Here, we constructed a DNA-based infectious clone for early mosquito-derived TMUV prototypical strain MM_1775. Three cDNA fragments (P1–P3) spanning the entire viral genome were synthesized and assembled into a full-length cDNA of MM_1775 (named pACNR FLMM_1775; Fig. 1A). Due to the instability of the flavivirus cDNA clone, especially the P1 fragment spanning the virus prM-E-NS1 genes is toxic to E. coli during the cloning process, it will cause the insertion fragment to be unstable. Therefore, we selected a low copy plasmid pACNR as the vector, and inserted an intron after nt position 2586 (NS1 gene) to restrict plasmid toxicity during propagation of cDNA in E. coli. In fact, there are two sequences for the prototypic TMUV strain in GenBank: named MM1775 (GenBank: MH414569.1) and MM_1775 (GenBank: JX477685.2), respectively, uploaded by different researchers. Since the former sequence was not uploaded when we synthesized the sequence fragments, we chose the latter sequence as the template. However, after comparing the two sequences of the prototype, we found a key difference at the 203 amino acid residue of NS4B (Fig. 1B). Multiple protein sequence alignment of several TMUV strains revealed that only MM1775 had the Thr at position 203, while other strains showed the Ala (Fig. 1B). Therefore, we introduced this mutation (ACA→GCA) into pACNR FL-MM_1775 to generate pACNR FL-MM_1775-m (Fig. 1C). We transfected the pACNR FL-MM_1775 plasmids into BHK-21 cells to rescue the rMM_1775 virus. As shown in Fig. 1D, 96 h after transfection, immunofluorescence assay (IFA) was used to detect protein expression. Compared with the mock-treated cells, strong green fluorescence was detected in the transfected cells, consistent with the positive control [cells infected with DTMUV rCQW1 strain at 48 h post-infection (hpi)]. This indicated that the cDNA transfected into the cells was transcribed and translated. And on the seventh day after transfection, clear cytopathic effect (CPE) was observed (Fig. 1E). The supernatant was collected, which further infected fresh BHK-21 cells for two consecutive passages. CPE was still observed on the fifth day on the F2 generation (Supplementary Fig. S1). This showed that what was produced after cDNA transfection was infectious, and we might successfully rescue the virus. Then we extracted the RNA from F0 and F2 generation. After RT-PCR identification and whole genome sequence determination, it showed that they were consistent with the MM_1775 virus sequence from GenBank (ID: JX477685.2) without any mutation. Collectively, these results indicated that rMM_1775 was successfully rescued. However, after transfecting the pACNR FL-MM_1775-m plasmid into BHK-21 cells, not only no CPE was observed (Fig. 1E), but also no fluorescence was detected by IFA (Fig. 1D), indicating this construct was nonviable.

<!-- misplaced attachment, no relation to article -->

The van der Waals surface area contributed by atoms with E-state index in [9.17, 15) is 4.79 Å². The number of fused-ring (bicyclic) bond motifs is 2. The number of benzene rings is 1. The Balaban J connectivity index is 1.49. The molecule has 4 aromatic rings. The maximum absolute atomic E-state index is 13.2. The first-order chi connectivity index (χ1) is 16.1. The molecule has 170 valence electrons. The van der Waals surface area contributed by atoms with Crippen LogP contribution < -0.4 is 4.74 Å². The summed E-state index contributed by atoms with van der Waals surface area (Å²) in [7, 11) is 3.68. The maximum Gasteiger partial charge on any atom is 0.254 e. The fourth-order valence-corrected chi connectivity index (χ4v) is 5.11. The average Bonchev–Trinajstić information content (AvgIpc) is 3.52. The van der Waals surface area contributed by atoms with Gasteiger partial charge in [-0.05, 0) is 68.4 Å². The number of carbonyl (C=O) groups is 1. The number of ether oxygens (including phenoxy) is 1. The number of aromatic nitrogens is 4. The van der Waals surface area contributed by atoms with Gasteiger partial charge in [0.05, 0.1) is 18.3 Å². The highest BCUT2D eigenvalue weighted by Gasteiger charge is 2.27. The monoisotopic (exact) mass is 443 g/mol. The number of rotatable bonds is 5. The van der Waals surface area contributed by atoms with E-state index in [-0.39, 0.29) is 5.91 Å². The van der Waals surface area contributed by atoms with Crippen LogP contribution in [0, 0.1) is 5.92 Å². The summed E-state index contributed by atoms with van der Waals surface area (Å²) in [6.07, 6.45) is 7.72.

Figure 1.  Infectious clone of TMUV. A The strategy for constructing the full-length cDNA clone of mosquito TMUV MM_1775. The genome sequence of mosquito TMUV MM_1775 was divided into three fragments artificially, which were finally assembled into low-copy plasmid pACNR to form full length TMUV cDNA clone (pACNR FL-MM_1775). Introns were inserted after nt position 2586 to reduce prokaryotic toxicity (black rectangle). The red arrow represents the restriction site. The complete MM_1775 cDNA is under the control of the CMV promoter element for eukaryotic transcription. A HDVr sequence was engineered at the 30 end of the viral genome to generate an authentic 30 end of viral RNA sequence. B Alignment of NS4B amino acid sequences of different TMUV. C Schematic diagram of the construction of full-length cDNA clone with mutation introduced in NS4B. D At 96 h post-transfection with plasmids pANCR FLMM_1775, strong green fluorescence was detected by IFA using mouse anti-TMUV polyclonal antibody as the primary antibody. Positive control, cells infected with rCQW1 at 48 hpi. E BHK-21 cells appeared CPE at the seven days post-transfection. Positive control, cells infected with rCQW1 at 48 hpi. F Plaque morphology of rCQW1 and rMM_1775 on BHK-21 cells. G, H and I Growth kinetics of rMM_1775 and rCQW1 in infected BHK-21, DEF and C6/36 cells. All data are presented as mean ± SD from three independent experiments (*P < 0.05, **P < 0.01, and ***P < 0.001). J Virulence of rCQW1 and rMM_1775 in duck embryos. Five 9-day-old duck embryo eggs per group were injected with 100 μL rMM_1775 or rCQW1 dilution by allantoic cavity inoculation at a dose of 100 and 1000 TCID50 (100 μL DMEMformock group). And the survival time of the inoculated eggs was recorded. Data are shown as means ± SD (*P < 0.05). TMUV, Tembusu virus; HDVr, hepatitis delta virus ribozyme; IFA, immunofluorescence assay; CPE, cytopathic effect; SD, standard deviation; ns, not significant; dpi, days post-infection; hpi, hours postinfection; TCID50, median tissue culture infectious dose.